This page lists all builtin functions in the root namespace.
Function parameters enclosed in square brackets mean they are optional, and the function can be called without specifying that parameter.
The #
character used when specifying types can either mean ‘any type’ when it is used alone, or ‘any dimension’ if it is after a scalar type.
For example, float# lerp(float# a, float# b, float #t)
means the following overloads of lerp
are available:
float lerp(float a, float b, float t); float2 lerp(float2 a, float2 b, float2 t); float3 lerp(float3 a, float3 b, float3 t); float4 lerp(float4 a, float4 b, float4 t);
Most functions on that page will appear with that notation, as they can be used with multiple types.
Interpolation
Return type  Description  
float#  step(float# x, float# y) Step function. evaluates to [∞, +∞] ⟶ [0, 1]  
float#  linearstep(float# a, float# b, float# x) Linearstep function. linearly evaluates between [∞, +∞] ⟶ [0, 1]  
float#  smoothstep(float# a, float# b, float# x) Smoothstep function. smoothly evaluates between [∞, +∞] ⟶ [0, 1]  
float#  lerp(float# a, float# b, float# t) Lineary blends between Ex:  
float#  smoothlerp(float# a, float# b, float# t) Smoothly blends between Ex: Equivalent to lerp(a, b, smoothstep(0, 1, t)); Or lerp(a, b, 3*t*t  2*t*t*t);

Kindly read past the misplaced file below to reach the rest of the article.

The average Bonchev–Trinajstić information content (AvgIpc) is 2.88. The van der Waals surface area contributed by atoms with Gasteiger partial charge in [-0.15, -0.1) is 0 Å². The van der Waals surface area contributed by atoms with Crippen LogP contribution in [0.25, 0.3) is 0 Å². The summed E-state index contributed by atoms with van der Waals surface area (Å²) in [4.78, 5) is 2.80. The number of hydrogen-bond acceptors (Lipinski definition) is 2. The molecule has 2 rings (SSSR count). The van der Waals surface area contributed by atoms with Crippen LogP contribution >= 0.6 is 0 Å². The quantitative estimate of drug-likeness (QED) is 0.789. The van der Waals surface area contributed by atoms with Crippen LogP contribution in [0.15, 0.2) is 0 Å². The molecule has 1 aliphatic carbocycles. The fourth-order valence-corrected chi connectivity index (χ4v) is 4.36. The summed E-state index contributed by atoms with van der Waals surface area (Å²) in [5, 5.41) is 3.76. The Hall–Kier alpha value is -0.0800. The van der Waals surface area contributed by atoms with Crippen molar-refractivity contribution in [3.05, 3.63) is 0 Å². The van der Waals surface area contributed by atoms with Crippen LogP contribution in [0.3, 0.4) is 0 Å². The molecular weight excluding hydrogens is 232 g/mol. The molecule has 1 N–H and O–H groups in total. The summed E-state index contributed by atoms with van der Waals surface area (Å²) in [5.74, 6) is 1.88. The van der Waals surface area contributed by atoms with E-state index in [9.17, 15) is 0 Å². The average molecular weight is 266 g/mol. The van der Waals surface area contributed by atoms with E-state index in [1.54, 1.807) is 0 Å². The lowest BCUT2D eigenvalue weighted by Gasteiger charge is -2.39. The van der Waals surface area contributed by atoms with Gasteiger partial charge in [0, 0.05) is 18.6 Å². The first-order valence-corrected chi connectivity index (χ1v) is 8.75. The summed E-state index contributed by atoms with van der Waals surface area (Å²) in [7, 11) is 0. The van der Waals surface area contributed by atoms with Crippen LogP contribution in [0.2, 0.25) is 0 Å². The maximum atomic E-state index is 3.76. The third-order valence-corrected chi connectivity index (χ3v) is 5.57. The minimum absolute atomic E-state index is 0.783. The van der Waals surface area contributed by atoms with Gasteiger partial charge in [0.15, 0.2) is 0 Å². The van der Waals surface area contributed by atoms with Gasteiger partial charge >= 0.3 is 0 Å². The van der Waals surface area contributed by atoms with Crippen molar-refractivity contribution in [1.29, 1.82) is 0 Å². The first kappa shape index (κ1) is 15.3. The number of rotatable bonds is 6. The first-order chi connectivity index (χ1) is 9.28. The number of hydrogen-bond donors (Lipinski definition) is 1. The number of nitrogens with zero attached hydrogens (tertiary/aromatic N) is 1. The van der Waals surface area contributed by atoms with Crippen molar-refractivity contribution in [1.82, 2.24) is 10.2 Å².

Random numbers
Return type  Description  
float#  rand(a, b) Random function, returns a random value
 
# #  randsel(a, b) randsel(a, b, float# k) Randomly returns The twoargument version of select(a, b, rand(0,1) < k);  
float float#  randsign() randsign(float# k) Randomly returns select(1.0, 1.0, rand(0,1) < k);  
float3 float3 float3  vrand() vrand(float inner, float outer) vrand(float inner, float outer, curveResource probabilityCurve) Random function, stands for “vectorrand”, returns a random

Noise
Return type  Description  
float float  noise(float# t) fast.noise(float# t) Evaluates a coherent noise field. All functions return a single
 
float# float#  dnoise(float# t) fast.dnoise(float# t) Evaluates the derivative of the coherent noise field returned by The returned value is a vector of the same dimension as 
Math constants
Type  Description 
float  pi Constant pi 
float  phi Constant phi 
float  infinity infinity: +∞ 
Math functions
Return type  Description  
float  dot(float# u, float# v) vector dotproduct  
float3  cross(float3 u, float3 v) 3D vector crossproduct  
float3  reflect(float3 v,float3 n) Reflects (mirrors) the vector  
#  abs(x) Returns the absolute value of  
#  sign(x) Sign function. If x is a floatingpoint scalar or vector, returns 1.0 when x <= 0.0 , and +1.0 when x >= +0.0 If x is an integer scalar or vector, returns 1 when x < 0 , and +1 when x >= 0 [∞, +∞] ⟶ [1], [+1]  
float#  ceil(float# x) Ceiling rounding: rounds to the closest integer value >= x [∞, +∞] ⟶ [∞, +∞]  
float#  floor(float# x) Floor rounding: rounds to the closest integer value <= x [∞, +∞] ⟶ [∞, +∞]  
float#  frac(float# x) Extracts the fractional part of x [∞, +∞[ ⟶ [0, 1[  
float#  fracSign(float# x) Extracts the fractional part of x , preserving the sign.[0, +∞[ ⟶ [0, 1[ ]∞, 0[ ⟶ ]1, 0]  
float#  wavesq(float# x) Square wave function ]∞, +∞[ ⟶ [1, 1]  
float#  wavetri(float# x) Triangular wave function ]∞, +∞[ ⟶ [0, 1]  
float#  wavesaw(float# x) Sawtooth wave function ]∞, +∞[ ⟶ [0, 1]  
float#  discretize(float# x, float# y) Discretization function, snaps  
#  min(x,y) Minimization function: if  
#  max(x,y) Maximization function: if